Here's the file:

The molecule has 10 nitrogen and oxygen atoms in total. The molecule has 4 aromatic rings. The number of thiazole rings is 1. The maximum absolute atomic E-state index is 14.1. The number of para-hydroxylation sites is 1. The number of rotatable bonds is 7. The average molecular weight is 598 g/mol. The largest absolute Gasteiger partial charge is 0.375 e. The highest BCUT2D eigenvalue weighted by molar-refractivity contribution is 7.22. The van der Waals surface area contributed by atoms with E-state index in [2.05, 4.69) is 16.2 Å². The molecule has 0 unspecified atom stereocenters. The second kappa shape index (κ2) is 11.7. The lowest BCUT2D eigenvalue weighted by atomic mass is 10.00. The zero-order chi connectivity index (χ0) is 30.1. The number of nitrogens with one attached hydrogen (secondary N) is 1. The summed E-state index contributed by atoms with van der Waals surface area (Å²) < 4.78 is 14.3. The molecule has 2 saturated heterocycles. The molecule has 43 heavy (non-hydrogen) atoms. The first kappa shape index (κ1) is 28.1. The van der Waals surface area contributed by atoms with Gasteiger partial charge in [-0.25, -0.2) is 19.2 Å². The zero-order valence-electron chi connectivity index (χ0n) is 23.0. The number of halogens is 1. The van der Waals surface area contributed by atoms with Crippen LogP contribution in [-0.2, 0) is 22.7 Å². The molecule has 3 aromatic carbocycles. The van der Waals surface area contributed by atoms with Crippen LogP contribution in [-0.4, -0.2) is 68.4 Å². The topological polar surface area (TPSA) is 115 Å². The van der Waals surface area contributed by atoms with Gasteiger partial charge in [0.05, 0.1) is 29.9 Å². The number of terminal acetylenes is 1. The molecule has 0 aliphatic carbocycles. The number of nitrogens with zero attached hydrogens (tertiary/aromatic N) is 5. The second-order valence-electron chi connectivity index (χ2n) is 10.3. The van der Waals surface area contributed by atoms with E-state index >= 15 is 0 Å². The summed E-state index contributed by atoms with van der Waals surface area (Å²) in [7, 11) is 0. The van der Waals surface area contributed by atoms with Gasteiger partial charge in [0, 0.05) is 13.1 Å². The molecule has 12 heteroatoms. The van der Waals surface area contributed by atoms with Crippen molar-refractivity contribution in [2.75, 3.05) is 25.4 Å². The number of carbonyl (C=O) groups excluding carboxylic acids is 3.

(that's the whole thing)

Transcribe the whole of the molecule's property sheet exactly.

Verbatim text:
The molecule has 10 nitrogen and oxygen atoms in total. The molecule has 4 aromatic rings. The number of thiazole rings is 1. The maximum absolute atomic E-state index is 14.1. The number of para-hydroxylation sites is 1. The number of rotatable bonds is 7. The average molecular weight is 598 g/mol. The largest absolute Gasteiger partial charge is 0.375 e. The highest BCUT2D eigenvalue weighted by molar-refractivity contribution is 7.22. The van der Waals surface area contributed by atoms with E-state index in [2.05, 4.69) is 16.2 Å². The molecule has 0 unspecified atom stereocenters. The second kappa shape index (κ2) is 11.7. The lowest BCUT2D eigenvalue weighted by atomic mass is 10.00. The zero-order chi connectivity index (χ0) is 30.1. The number of nitrogens with one attached hydrogen (secondary N) is 1. The summed E-state index contributed by atoms with van der Waals surface area (Å²) < 4.78 is 14.3. The molecule has 2 saturated heterocycles. The molecule has 43 heavy (non-hydrogen) atoms. The first kappa shape index (κ1) is 28.1. The van der Waals surface area contributed by atoms with Gasteiger partial charge in [-0.25, -0.2) is 19.2 Å². The zero-order valence-electron chi connectivity index (χ0n) is 23.0. The number of halogens is 1. The van der Waals surface area contributed by atoms with Crippen LogP contribution in [-0.2, 0) is 22.7 Å². The molecule has 3 aromatic carbocycles. The van der Waals surface area contributed by atoms with Crippen LogP contribution in [-0.4, -0.2) is 68.4 Å². The topological polar surface area (TPSA) is 115 Å². The van der Waals surface area contributed by atoms with Gasteiger partial charge in [0.05, 0.1) is 29.9 Å². The number of terminal acetylenes is 1. The molecule has 0 aliphatic carbocycles. The number of nitrogens with zero attached hydrogens (tertiary/aromatic N) is 5. The second-order valence-electron chi connectivity index (χ2n) is 10.3. The van der Waals surface area contributed by atoms with E-state index >= 15 is 0 Å². The summed E-state index contributed by atoms with van der Waals surface area (Å²) in [7, 11) is 0. The van der Waals surface area contributed by atoms with Gasteiger partial charge in [0, 0.05) is 13.1 Å². The molecule has 12 heteroatoms. The van der Waals surface area contributed by atoms with Crippen molar-refractivity contribution in [2.75, 3.05) is 25.4 Å². The number of carbonyl (C=O) groups excluding carboxylic acids is 3.